Your post and the resulting piece took my breath away. The symbolism of a blank slate then filled with complex tangles is a beautiful expression of the service. The ending piece is stunning. Many of the responding CZTs have come up with some inspiring venues for sharing the Zentangle method. To date I have worked on my own pieces on my comfy sofa except when in church. When the pastor rises to speak I find a workable spot on the church bulletin and tangle while he preaches. My tangles are placed on white space or directly over the print. Many times I incorporate a word or phrase from the bulletin and tangle around it. I see now that I need to take it to the congregation in some way. Thank you for the inspiration.

CIndyRa said...

oops I forgot to include...Cindy Adler CZT 22

Ellen said...

Thank you for sharing your story. It's wonderful to read about combining Zentangle with prayer. I myself haven't done anything like this, yet. But I do feel a connection with my latest project: I tangled on a coffin. While tangling the future use, the ceremony that it will be involved in, was constant on my mind.

Anonymous said...

How cool is this! I'm so glad you did it, Rick and Maria, and so glad to know about it. Worship among Quakers has much in common with the zentangle method - contemplative silence, centered and grounded, no prior programming or planning, letting spirit move where it will. I often use tangling in my personal devotions. I'd love to do Quaker worship-sharing with people who knew even a little about tangling - a circle of people sharing silence together, each reflecting on a common theme and each speaking when moved about that theme - but I'd include speaking and adding a tangle to a common tile (maybe an opus tile). That way the group would end the worship-sharing with a profound worship experience, many insights into the theme, and a beautiful collaborative work of art to express the awe. It could be done in a secular setting as well, of course.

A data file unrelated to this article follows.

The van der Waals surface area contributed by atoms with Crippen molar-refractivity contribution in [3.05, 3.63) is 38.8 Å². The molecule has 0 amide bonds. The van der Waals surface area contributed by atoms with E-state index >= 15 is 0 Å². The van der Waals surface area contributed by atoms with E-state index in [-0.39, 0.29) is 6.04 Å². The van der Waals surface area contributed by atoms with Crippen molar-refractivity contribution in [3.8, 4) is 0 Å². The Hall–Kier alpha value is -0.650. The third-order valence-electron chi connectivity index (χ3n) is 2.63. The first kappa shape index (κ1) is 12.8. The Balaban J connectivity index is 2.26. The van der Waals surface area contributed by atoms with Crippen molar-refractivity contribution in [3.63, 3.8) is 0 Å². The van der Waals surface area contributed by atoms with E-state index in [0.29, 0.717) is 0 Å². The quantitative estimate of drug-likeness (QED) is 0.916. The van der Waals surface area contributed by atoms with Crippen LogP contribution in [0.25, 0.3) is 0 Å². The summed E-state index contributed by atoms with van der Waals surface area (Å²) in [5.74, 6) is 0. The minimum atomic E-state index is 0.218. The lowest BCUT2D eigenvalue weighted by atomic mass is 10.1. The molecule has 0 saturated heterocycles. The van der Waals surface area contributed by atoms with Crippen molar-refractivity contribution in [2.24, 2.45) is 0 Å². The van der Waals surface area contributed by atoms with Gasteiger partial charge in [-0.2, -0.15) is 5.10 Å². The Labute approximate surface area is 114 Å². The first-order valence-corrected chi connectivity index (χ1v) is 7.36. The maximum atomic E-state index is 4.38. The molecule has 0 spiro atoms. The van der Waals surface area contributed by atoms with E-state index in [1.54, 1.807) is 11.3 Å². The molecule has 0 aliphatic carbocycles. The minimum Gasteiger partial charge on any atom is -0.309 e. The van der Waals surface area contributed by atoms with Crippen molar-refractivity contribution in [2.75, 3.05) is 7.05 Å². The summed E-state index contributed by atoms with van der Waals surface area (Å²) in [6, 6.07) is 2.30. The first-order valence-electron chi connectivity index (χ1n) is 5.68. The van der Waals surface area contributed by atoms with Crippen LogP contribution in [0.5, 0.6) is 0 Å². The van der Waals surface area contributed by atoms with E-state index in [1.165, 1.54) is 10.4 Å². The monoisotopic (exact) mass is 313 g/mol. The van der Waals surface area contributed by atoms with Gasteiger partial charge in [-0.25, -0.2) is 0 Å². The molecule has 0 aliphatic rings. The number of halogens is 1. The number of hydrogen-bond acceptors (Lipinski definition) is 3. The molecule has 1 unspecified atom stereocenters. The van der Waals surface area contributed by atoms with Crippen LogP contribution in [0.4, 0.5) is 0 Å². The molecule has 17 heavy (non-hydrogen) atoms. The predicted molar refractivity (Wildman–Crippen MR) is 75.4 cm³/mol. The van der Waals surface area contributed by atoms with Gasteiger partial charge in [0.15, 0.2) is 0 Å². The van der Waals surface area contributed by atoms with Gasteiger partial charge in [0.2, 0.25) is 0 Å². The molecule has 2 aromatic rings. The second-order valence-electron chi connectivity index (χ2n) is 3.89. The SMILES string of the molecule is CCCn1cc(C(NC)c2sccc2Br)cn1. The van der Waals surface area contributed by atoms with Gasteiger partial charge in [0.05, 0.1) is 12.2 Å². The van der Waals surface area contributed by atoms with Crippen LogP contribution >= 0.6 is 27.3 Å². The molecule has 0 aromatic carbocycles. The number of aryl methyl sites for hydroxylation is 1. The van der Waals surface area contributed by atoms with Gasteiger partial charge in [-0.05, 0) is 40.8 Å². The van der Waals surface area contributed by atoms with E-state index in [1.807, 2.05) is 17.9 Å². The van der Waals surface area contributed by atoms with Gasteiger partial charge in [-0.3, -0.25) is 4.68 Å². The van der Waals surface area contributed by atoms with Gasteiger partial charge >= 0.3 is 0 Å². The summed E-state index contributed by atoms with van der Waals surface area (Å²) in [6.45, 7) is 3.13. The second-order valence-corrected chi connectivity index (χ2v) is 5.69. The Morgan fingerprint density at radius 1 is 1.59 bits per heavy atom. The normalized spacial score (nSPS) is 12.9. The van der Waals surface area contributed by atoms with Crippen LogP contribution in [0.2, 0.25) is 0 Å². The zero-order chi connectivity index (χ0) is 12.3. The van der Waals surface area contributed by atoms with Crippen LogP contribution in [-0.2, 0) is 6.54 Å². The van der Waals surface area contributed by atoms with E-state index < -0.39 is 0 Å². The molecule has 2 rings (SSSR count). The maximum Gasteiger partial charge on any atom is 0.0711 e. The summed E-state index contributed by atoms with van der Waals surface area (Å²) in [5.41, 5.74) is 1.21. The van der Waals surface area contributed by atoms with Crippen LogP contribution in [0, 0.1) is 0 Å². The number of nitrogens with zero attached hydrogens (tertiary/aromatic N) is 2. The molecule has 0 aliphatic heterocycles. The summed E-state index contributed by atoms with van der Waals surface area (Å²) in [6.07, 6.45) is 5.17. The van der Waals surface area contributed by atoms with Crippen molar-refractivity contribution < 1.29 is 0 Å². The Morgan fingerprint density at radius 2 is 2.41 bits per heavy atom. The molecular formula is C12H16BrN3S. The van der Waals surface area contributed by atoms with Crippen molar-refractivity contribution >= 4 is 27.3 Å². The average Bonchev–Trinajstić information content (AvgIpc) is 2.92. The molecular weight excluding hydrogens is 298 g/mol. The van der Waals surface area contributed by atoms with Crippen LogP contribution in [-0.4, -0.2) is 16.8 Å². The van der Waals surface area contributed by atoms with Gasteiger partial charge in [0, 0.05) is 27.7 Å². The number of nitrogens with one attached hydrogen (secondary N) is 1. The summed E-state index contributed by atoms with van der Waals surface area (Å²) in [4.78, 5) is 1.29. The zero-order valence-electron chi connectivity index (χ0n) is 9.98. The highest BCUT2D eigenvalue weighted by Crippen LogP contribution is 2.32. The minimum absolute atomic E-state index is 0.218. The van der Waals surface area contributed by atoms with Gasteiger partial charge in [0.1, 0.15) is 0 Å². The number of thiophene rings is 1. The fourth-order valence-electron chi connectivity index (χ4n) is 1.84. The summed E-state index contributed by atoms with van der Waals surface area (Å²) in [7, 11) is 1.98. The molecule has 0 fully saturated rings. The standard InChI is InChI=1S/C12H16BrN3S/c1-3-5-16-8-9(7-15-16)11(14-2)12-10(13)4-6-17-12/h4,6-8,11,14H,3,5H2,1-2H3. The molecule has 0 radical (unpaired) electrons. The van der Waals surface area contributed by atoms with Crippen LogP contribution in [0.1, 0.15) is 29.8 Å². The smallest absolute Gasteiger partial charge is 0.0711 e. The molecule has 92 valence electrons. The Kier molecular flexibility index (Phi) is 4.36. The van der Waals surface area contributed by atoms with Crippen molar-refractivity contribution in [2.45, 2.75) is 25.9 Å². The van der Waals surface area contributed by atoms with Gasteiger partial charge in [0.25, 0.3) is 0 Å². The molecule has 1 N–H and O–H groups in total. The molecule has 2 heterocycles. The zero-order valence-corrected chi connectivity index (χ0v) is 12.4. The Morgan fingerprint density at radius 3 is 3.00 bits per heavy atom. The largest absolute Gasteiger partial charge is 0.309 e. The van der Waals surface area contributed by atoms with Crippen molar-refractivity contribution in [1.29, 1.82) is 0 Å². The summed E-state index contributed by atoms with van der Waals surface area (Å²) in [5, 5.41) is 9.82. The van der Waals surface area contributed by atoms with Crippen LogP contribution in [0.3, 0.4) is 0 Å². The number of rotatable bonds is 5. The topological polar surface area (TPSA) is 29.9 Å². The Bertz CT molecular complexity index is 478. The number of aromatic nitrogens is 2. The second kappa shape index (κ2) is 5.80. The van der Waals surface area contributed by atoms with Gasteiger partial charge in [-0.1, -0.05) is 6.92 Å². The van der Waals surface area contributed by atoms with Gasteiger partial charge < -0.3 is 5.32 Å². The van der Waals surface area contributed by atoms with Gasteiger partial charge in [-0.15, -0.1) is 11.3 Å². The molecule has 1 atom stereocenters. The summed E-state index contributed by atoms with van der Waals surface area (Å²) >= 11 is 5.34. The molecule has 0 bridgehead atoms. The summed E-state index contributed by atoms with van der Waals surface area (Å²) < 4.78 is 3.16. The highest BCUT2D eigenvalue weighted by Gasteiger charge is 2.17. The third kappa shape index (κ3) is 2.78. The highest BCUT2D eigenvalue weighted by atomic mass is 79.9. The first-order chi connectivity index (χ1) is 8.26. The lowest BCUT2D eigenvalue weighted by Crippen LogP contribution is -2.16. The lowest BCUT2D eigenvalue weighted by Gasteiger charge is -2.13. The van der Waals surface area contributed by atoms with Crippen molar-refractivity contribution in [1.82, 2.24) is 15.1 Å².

Unknown said...

Incredible! What a wonderful event! I am going to have to put my thinking cap on and think of a way to honor what you have done.

Lisa Anderson CZT20

gobarb26 said...

This is unbelievable! What an amazing way to share Zentangle while inspiring others to focus on this beautiful renewal of faith. I am a convert from Judaism to Christianity. I really appreciate the traditions of the Jewish faith and have been to many ceremonies and services. In the past 5 years, I have been very active in my church. I am known as the Zentangle lady because I am tangling during Sunday school and Bible study and whenever I have a free moment. I sing in the choir so I can't tangle during the service. Last year, my women's group had an auction called "Missions Possible". I donated a ZIA and also a private class. Both of them were purchased and both recipients were very pleased with their "prize". I have been asked by our local library, to do a program this month. I would love to do some tangling to music as they are both my passion! Thank you for sharing this amazing day with us.

Sara said...

What an amazing and lovely way to share in the tradition of Rosh Hoshanah. I will have to talk with my pastor, who is a tangler, too, about incorporating Zentangle into one of our services.
Sara Harding, CZT12

Unknown said...

Thanks for sharing this experience! It's really amazing idea!